FLIPGRID EXPLORER: FISH SCHOOL
I loop in my current research on rainbow and steelhead trout in the Fish School Flipgrid Explorer Series to show students videos from hatchery spawning and rearing facilities, tours of the labs and some videos explaining O. mykiss ecology and evolution. Students were able to participate in the grid by asking questions about fish or adaptation. I was so impressed by the thoughtful questions students sent in! Some students were even able to ask questions that many of us researchers working with rainbow and steelhead trout are also asking, which was extremely cool.
Flipgrid explorer: Nature
During my time in Panama for Northeastern University’s Three Seas Program, I worked with Flipgrid to create a grid based on observing the natural world. I posted videos in an adventure journal that showed terrestrial and marine life, including videos from scuba diving. Students were encouraged to conduct their own observational experiment and to share their results. The grid also had a Q&A section where students could post questions about animals or research in Panama.
FLIPGRID explorer: Voices with Antarctica
While wintering over at Palmer Station, Antarctica in 2016, I was invited by Flipgrid to create a grid that would show students what it was like to conduct research at an Antarctic station during my last month on station. The grid had an adventure journal where I talked about my research, toured students around different parts of station and showed them the fish we were working on. In addition to the video diary, I posted a weekly topic where I posed a question to students and they sent in responses. Along with the grid, I skyped with one classroom with high student participation for a Q&A session.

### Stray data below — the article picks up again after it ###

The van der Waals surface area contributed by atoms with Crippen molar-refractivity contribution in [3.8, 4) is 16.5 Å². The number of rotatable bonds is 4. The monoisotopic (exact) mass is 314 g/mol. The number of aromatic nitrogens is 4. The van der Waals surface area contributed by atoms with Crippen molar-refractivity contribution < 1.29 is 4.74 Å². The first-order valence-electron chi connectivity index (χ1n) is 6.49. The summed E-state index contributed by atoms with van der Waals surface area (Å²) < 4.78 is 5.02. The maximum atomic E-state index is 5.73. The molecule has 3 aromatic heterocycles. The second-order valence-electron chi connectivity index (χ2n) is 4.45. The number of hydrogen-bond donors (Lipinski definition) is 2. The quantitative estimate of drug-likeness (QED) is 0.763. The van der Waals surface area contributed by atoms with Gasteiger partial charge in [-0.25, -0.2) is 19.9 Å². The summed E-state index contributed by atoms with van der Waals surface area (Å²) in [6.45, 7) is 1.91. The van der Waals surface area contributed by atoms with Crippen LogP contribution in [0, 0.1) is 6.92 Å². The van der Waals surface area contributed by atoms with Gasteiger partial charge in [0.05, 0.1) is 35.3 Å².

Science club for girls
In the fall of 2013, I joined Science Club for Girls, a program that matches scientist mentors to girls from grades K-8 without any cost to their families. The program aims to help girls, particularly those belonging to demographics underrepresented in STEM fields to gain confidence in STEM subjects by doubling their weekly exposure to science. In club sessions, college-aged mentors and high school junior mentors work with a group of girls in the same grade on different scientific concepts and experiments.
I worked with the same group of girls until they graduated from the program at the end of middle school. Teaching the girls to have more confidence in their ideas and ability to retain complex information about science and technology was incredibly rewarding. They recently implemented an experimental program for middle school aged girls to continue participation in SCFG and I was asked to help lead it due to my strength as a mentor. During this time, I helped edit the designed club materials while mentoring preteens.